Awardee: Melissa Adams (Harvard University)
Current Placement: Senior Associate Intellectual Property Attorney, Choate, Hall & Stewart
Degree: Ph.D. Biology, Harvard University (2014)
Advisor: Peter R. Girguis (Harvard University)
Amount: $32,000.00
Award Dates: July 1, 2013 — June 30, 2014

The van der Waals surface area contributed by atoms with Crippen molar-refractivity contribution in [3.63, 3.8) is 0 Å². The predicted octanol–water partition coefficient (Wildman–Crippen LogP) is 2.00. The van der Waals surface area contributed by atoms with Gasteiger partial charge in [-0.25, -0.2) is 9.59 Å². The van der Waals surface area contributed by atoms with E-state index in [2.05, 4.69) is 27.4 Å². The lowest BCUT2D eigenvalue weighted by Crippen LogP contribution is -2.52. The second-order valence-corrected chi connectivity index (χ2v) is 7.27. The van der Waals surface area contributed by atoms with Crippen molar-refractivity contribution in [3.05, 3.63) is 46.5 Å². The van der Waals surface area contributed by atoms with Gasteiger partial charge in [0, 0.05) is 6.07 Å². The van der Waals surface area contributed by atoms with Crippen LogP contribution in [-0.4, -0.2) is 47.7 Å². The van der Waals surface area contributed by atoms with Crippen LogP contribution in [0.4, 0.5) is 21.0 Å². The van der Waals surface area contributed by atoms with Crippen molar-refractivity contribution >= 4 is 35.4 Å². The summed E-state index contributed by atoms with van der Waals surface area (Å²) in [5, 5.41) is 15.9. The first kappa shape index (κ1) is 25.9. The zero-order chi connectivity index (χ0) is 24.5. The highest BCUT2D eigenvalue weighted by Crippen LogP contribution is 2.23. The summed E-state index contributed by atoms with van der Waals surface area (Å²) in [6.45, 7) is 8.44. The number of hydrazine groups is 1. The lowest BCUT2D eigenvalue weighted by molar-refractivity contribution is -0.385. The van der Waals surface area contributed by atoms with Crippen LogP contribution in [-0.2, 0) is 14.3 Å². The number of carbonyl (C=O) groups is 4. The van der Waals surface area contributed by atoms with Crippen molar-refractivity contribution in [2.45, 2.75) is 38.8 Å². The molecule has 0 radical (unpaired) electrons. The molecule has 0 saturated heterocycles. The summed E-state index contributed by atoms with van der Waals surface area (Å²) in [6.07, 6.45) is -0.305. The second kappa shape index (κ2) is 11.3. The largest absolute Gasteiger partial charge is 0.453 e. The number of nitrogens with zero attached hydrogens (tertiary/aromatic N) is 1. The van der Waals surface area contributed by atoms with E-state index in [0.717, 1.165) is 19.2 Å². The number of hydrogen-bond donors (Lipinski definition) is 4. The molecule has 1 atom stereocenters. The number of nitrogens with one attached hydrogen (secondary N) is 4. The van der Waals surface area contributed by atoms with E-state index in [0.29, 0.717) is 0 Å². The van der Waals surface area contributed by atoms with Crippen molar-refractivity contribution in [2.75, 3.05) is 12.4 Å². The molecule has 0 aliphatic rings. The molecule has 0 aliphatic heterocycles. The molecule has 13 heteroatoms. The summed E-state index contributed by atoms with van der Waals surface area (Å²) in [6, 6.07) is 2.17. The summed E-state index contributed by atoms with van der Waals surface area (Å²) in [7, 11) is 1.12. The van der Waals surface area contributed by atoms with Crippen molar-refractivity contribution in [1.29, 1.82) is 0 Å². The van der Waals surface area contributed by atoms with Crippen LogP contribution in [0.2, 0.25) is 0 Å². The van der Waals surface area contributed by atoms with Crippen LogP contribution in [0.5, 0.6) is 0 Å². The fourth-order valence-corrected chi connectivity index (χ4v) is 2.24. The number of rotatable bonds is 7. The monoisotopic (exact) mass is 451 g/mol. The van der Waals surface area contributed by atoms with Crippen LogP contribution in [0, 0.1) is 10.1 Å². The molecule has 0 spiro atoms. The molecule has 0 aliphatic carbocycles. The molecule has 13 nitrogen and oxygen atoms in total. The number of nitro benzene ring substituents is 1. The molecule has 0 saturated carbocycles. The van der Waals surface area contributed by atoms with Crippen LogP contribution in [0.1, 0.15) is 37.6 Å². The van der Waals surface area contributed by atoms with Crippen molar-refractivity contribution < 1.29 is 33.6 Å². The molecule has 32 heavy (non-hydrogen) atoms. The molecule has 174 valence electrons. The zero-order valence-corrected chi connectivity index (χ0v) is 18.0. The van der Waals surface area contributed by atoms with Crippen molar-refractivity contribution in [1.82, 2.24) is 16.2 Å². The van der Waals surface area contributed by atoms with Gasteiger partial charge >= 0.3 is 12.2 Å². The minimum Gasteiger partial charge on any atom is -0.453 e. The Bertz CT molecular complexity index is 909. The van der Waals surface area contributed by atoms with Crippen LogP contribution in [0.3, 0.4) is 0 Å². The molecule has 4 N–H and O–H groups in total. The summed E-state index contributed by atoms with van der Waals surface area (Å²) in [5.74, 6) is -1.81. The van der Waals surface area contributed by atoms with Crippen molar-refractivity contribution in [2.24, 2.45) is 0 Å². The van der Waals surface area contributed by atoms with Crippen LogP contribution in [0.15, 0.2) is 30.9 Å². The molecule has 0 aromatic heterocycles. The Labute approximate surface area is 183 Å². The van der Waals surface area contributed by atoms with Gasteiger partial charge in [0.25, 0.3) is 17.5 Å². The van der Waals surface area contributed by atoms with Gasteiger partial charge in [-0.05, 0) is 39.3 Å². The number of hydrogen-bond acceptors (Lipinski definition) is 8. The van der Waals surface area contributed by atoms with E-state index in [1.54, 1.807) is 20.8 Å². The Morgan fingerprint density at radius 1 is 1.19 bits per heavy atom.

The microbially mediated anaerobic oxidation of methane (AOM) is critical for regulating the flux of methane from the ocean. AOM is coupled to sulfate reduction (SR) in many anoxic marine environments, which has been extensively studied at cold seeps, hydrothermal vents, and the sulfate-methane transition zone at the seafloor. Sulfate-dependent AOM is performed by specialized groups of anaerobic methane-oxidizing (ANME) archaea, which are thought to form consortial relationships with sulfate-reducing bacteria (SRB). Certain ANME and SRB groups have been shown to occupy different ecological niches in both hydrocarbon seep and hydrothermal vent sediments. However, the environmental parameters that select for certain phylogenetic variants across these hydrocarbon-rich marine ecosystems are still unknown. In this study, we generated the largest dataset to date of 16S rRNA gene sequences for these uncultivable deep sea microorganisms using Illumina sequencing. Sediment strata were collected from the cold seeps of Hydrate Ridge, metalliferous sediments of Juan de Fuca Ridge, and organic-rich hydrothermal sediments of Guaymas Basin. We then used the Illumina MiSeq platform to assess archaeal and bacterial richness, diversity, and taxonomic composition followed by phylogenetic analyses of ANME and SRB phylotypes across environmental gradients and geographic ranges. Environmental metadata were used to establish the relationships between ANME and SRB phylotype distribution and environmental gradients as well as the extent of these functional groups in different hydrocarbon-rich ecosystems. Our results indicate that physicochemical constraints, particularly temperature and substrate availability, drive the distribution of different ANME and SRB ecotypes and the associated communities in spatially separated sites.